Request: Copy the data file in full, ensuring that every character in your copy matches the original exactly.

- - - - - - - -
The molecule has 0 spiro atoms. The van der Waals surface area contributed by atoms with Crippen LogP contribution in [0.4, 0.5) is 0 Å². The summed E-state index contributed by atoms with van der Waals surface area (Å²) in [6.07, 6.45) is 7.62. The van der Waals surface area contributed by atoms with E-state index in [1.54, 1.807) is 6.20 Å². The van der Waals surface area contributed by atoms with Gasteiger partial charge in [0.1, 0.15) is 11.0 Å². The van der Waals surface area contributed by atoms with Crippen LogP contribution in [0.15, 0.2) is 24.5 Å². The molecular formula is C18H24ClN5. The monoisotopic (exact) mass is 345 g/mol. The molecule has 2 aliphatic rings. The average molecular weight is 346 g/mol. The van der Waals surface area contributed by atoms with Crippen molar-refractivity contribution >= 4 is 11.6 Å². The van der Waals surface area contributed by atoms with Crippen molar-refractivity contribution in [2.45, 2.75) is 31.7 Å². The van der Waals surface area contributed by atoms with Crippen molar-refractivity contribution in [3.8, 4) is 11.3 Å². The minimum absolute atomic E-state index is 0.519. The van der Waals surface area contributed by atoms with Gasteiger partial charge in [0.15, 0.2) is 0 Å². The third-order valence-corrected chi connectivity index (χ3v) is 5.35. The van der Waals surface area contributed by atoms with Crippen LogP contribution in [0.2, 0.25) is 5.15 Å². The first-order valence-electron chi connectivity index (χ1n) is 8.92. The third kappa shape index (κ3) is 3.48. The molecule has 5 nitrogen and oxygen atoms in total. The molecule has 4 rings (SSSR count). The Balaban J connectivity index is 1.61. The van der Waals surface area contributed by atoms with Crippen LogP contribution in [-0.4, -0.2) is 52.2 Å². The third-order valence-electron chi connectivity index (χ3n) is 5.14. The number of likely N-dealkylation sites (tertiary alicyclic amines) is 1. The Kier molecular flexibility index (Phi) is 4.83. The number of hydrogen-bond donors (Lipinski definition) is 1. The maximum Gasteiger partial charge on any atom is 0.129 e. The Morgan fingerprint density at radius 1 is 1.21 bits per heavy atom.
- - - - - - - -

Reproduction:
The molecule has 0 spiro atoms. The van der Waals surface area contributed by atoms with Crippen LogP contribution in [0.4, 0.5) is 0 Å². The summed E-state index contributed by atoms with van der Waals surface area (Å²) in [6.07, 6.45) is 7.62. The van der Waals surface area contributed by atoms with E-state index in [1.54, 1.807) is 6.20 Å². The van der Waals surface area contributed by atoms with Gasteiger partial charge in [0.1, 0.15) is 11.0 Å². The van der Waals surface area contributed by atoms with Crippen LogP contribution in [0.15, 0.2) is 24.5 Å². The molecular formula is C18H24ClN5. The monoisotopic (exact) mass is 345 g/mol. The molecule has 2 aliphatic rings. The average molecular weight is 346 g/mol. The van der Waals surface area contributed by atoms with Crippen molar-refractivity contribution >= 4 is 11.6 Å². The van der Waals surface area contributed by atoms with Crippen molar-refractivity contribution in [2.45, 2.75) is 31.7 Å². The van der Waals surface area contributed by atoms with Crippen molar-refractivity contribution in [3.8, 4) is 11.3 Å². The minimum absolute atomic E-state index is 0.519. The van der Waals surface area contributed by atoms with Gasteiger partial charge in [0.15, 0.2) is 0 Å². The third-order valence-corrected chi connectivity index (χ3v) is 5.35. The van der Waals surface area contributed by atoms with Crippen LogP contribution in [0.2, 0.25) is 5.15 Å². The first-order valence-electron chi connectivity index (χ1n) is 8.92. The third kappa shape index (κ3) is 3.48. The molecule has 5 nitrogen and oxygen atoms in total. The molecule has 4 rings (SSSR count). The Balaban J connectivity index is 1.61. The van der Waals surface area contributed by atoms with Crippen LogP contribution in [-0.4, -0.2) is 52.2 Å². The third-order valence-electron chi connectivity index (χ3n) is 5.14. The number of likely N-dealkylation sites (tertiary alicyclic amines) is 1. The Kier molecular flexibility index (Phi) is 4.83. The number of hydrogen-bond donors (Lipinski definition) is 1. The maximum Gasteiger partial charge on any atom is 0.129 e. The Morgan fingerprint density at radius 1 is 1.21 bits per heavy atom.